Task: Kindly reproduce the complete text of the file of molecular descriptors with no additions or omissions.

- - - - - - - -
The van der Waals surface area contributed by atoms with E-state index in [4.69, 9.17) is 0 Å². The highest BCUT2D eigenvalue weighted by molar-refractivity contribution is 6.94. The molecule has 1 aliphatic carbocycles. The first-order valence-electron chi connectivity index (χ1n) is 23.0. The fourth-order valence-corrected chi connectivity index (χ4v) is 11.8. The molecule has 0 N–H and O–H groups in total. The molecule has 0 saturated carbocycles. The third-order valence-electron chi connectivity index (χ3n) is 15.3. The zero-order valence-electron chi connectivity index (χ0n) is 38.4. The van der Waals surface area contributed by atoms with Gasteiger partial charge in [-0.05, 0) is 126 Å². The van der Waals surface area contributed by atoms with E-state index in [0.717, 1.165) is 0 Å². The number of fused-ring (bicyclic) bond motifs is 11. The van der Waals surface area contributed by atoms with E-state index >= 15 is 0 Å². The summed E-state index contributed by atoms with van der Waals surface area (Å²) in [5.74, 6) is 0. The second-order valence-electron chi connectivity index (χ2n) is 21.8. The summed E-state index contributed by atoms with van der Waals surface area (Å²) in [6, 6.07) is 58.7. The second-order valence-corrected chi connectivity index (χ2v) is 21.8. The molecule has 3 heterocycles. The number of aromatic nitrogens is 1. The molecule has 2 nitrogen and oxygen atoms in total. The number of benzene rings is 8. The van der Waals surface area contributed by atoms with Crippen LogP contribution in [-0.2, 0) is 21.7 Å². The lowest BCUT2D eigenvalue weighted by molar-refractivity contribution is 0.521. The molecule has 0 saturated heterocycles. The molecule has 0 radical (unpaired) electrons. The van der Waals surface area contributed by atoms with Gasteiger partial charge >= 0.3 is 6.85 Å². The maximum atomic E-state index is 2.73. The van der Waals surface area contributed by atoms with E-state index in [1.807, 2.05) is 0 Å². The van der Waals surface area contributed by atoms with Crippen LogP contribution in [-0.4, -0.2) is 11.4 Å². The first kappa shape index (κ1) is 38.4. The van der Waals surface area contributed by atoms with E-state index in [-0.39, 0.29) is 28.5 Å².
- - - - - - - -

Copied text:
The van der Waals surface area contributed by atoms with E-state index in [4.69, 9.17) is 0 Å². The highest BCUT2D eigenvalue weighted by molar-refractivity contribution is 6.94. The molecule has 1 aliphatic carbocycles. The first-order valence-electron chi connectivity index (χ1n) is 23.0. The fourth-order valence-corrected chi connectivity index (χ4v) is 11.8. The molecule has 0 N–H and O–H groups in total. The molecule has 0 saturated carbocycles. The third-order valence-electron chi connectivity index (χ3n) is 15.3. The zero-order valence-electron chi connectivity index (χ0n) is 38.4. The van der Waals surface area contributed by atoms with Gasteiger partial charge in [-0.05, 0) is 126 Å². The van der Waals surface area contributed by atoms with E-state index in [0.717, 1.165) is 0 Å². The number of fused-ring (bicyclic) bond motifs is 11. The van der Waals surface area contributed by atoms with E-state index >= 15 is 0 Å². The summed E-state index contributed by atoms with van der Waals surface area (Å²) in [5.74, 6) is 0. The second-order valence-electron chi connectivity index (χ2n) is 21.8. The summed E-state index contributed by atoms with van der Waals surface area (Å²) in [6, 6.07) is 58.7. The second-order valence-corrected chi connectivity index (χ2v) is 21.8. The molecule has 3 heterocycles. The number of aromatic nitrogens is 1. The molecule has 2 nitrogen and oxygen atoms in total. The number of benzene rings is 8. The van der Waals surface area contributed by atoms with Crippen LogP contribution in [-0.2, 0) is 21.7 Å². The lowest BCUT2D eigenvalue weighted by molar-refractivity contribution is 0.521. The molecule has 0 saturated heterocycles. The molecule has 0 radical (unpaired) electrons. The van der Waals surface area contributed by atoms with Gasteiger partial charge >= 0.3 is 6.85 Å². The maximum atomic E-state index is 2.73. The van der Waals surface area contributed by atoms with E-state index in [1.807, 2.05) is 0 Å². The van der Waals surface area contributed by atoms with Crippen LogP contribution in [-0.4, -0.2) is 11.4 Å². The first kappa shape index (κ1) is 38.4. The van der Waals surface area contributed by atoms with E-state index in [-0.39, 0.29) is 28.5 Å².